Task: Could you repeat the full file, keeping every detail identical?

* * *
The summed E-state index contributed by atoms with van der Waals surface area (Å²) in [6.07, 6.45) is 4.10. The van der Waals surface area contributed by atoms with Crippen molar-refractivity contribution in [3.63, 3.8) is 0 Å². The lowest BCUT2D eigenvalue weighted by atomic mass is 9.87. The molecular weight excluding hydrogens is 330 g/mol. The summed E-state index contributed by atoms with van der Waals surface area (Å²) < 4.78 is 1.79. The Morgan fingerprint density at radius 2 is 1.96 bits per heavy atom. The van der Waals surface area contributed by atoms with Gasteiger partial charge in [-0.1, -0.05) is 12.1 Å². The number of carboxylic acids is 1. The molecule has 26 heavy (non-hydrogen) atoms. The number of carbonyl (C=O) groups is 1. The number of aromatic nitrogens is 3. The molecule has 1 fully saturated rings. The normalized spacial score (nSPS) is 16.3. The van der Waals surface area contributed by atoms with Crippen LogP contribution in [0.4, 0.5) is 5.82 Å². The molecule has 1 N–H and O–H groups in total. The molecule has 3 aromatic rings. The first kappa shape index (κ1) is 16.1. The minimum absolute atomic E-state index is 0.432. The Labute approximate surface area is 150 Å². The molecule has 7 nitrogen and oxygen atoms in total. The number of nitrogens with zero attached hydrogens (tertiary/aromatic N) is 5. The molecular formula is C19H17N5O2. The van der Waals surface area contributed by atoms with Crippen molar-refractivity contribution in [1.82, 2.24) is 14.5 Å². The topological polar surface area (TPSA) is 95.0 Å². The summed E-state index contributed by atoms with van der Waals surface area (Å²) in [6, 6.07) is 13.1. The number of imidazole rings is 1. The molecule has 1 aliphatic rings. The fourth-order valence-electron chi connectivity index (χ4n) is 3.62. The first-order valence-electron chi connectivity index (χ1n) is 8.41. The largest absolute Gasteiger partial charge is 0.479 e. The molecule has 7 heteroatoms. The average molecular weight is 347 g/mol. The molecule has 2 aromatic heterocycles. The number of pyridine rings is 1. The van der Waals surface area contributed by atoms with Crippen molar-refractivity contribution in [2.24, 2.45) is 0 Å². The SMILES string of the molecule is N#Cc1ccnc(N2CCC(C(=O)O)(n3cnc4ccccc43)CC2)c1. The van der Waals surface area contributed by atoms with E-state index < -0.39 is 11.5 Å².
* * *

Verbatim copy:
The summed E-state index contributed by atoms with van der Waals surface area (Å²) in [6.07, 6.45) is 4.10. The van der Waals surface area contributed by atoms with Crippen molar-refractivity contribution in [3.63, 3.8) is 0 Å². The lowest BCUT2D eigenvalue weighted by atomic mass is 9.87. The molecular weight excluding hydrogens is 330 g/mol. The summed E-state index contributed by atoms with van der Waals surface area (Å²) < 4.78 is 1.79. The Morgan fingerprint density at radius 2 is 1.96 bits per heavy atom. The van der Waals surface area contributed by atoms with Gasteiger partial charge in [-0.1, -0.05) is 12.1 Å². The number of carboxylic acids is 1. The molecule has 26 heavy (non-hydrogen) atoms. The number of carbonyl (C=O) groups is 1. The number of aromatic nitrogens is 3. The molecule has 1 fully saturated rings. The normalized spacial score (nSPS) is 16.3. The van der Waals surface area contributed by atoms with Crippen LogP contribution in [0.4, 0.5) is 5.82 Å². The molecule has 1 N–H and O–H groups in total. The molecule has 3 aromatic rings. The first kappa shape index (κ1) is 16.1. The minimum absolute atomic E-state index is 0.432. The Labute approximate surface area is 150 Å². The molecule has 7 nitrogen and oxygen atoms in total. The number of nitrogens with zero attached hydrogens (tertiary/aromatic N) is 5. The molecular formula is C19H17N5O2. The van der Waals surface area contributed by atoms with Crippen molar-refractivity contribution in [1.82, 2.24) is 14.5 Å². The topological polar surface area (TPSA) is 95.0 Å². The summed E-state index contributed by atoms with van der Waals surface area (Å²) in [6, 6.07) is 13.1. The number of imidazole rings is 1. The molecule has 1 aliphatic rings. The fourth-order valence-electron chi connectivity index (χ4n) is 3.62. The first-order valence-electron chi connectivity index (χ1n) is 8.41. The largest absolute Gasteiger partial charge is 0.479 e. The molecule has 7 heteroatoms. The average molecular weight is 347 g/mol. The molecule has 2 aromatic heterocycles. The number of pyridine rings is 1. The van der Waals surface area contributed by atoms with Crippen molar-refractivity contribution in [2.24, 2.45) is 0 Å². The SMILES string of the molecule is N#Cc1ccnc(N2CCC(C(=O)O)(n3cnc4ccccc43)CC2)c1. The van der Waals surface area contributed by atoms with E-state index < -0.39 is 11.5 Å².